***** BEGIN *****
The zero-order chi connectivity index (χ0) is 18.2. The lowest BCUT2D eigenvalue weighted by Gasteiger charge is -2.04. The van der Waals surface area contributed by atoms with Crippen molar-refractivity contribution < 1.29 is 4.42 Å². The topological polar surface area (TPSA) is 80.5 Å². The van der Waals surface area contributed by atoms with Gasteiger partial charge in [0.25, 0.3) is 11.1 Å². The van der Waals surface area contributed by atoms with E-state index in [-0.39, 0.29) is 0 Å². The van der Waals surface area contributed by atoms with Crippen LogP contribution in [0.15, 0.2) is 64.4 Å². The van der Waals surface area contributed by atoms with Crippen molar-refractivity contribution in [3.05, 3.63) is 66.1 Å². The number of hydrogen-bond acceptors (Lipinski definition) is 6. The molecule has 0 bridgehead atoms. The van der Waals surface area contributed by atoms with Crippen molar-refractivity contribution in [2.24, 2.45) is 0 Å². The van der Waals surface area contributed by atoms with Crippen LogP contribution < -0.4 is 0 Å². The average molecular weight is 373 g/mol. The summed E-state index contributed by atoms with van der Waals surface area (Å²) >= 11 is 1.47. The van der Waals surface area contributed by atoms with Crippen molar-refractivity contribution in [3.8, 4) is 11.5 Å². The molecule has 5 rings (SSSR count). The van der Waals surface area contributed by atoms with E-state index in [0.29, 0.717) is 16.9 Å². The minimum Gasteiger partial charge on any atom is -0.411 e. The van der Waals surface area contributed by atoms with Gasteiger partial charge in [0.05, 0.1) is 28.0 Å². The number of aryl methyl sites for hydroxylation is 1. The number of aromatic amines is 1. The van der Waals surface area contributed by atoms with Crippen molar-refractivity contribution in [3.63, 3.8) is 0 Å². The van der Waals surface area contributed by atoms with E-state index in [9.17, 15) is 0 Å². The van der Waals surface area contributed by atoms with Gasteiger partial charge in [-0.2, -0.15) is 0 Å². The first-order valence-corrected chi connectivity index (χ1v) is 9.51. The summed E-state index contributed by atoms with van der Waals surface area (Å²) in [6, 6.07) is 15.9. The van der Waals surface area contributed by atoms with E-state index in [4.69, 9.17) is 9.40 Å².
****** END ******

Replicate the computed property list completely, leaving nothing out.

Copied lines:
The zero-order chi connectivity index (χ0) is 18.2. The lowest BCUT2D eigenvalue weighted by Gasteiger charge is -2.04. The van der Waals surface area contributed by atoms with Crippen molar-refractivity contribution < 1.29 is 4.42 Å². The topological polar surface area (TPSA) is 80.5 Å². The van der Waals surface area contributed by atoms with Gasteiger partial charge in [0.25, 0.3) is 11.1 Å². The van der Waals surface area contributed by atoms with E-state index in [-0.39, 0.29) is 0 Å². The van der Waals surface area contributed by atoms with Crippen LogP contribution in [0.15, 0.2) is 64.4 Å². The van der Waals surface area contributed by atoms with Crippen molar-refractivity contribution in [3.05, 3.63) is 66.1 Å². The number of hydrogen-bond acceptors (Lipinski definition) is 6. The molecule has 0 bridgehead atoms. The van der Waals surface area contributed by atoms with Crippen molar-refractivity contribution in [2.24, 2.45) is 0 Å². The van der Waals surface area contributed by atoms with Crippen LogP contribution < -0.4 is 0 Å². The average molecular weight is 373 g/mol. The summed E-state index contributed by atoms with van der Waals surface area (Å²) >= 11 is 1.47. The van der Waals surface area contributed by atoms with Crippen molar-refractivity contribution in [3.8, 4) is 11.5 Å². The molecule has 5 rings (SSSR count). The van der Waals surface area contributed by atoms with E-state index in [0.29, 0.717) is 16.9 Å². The minimum Gasteiger partial charge on any atom is -0.411 e. The van der Waals surface area contributed by atoms with Gasteiger partial charge in [0.05, 0.1) is 28.0 Å². The number of aryl methyl sites for hydroxylation is 1. The number of aromatic amines is 1. The van der Waals surface area contributed by atoms with Crippen molar-refractivity contribution in [3.63, 3.8) is 0 Å². The van der Waals surface area contributed by atoms with E-state index in [9.17, 15) is 0 Å². The van der Waals surface area contributed by atoms with Gasteiger partial charge in [-0.2, -0.15) is 0 Å². The first-order valence-corrected chi connectivity index (χ1v) is 9.51. The summed E-state index contributed by atoms with van der Waals surface area (Å²) in [6, 6.07) is 15.9. The van der Waals surface area contributed by atoms with E-state index in [4.69, 9.17) is 9.40 Å².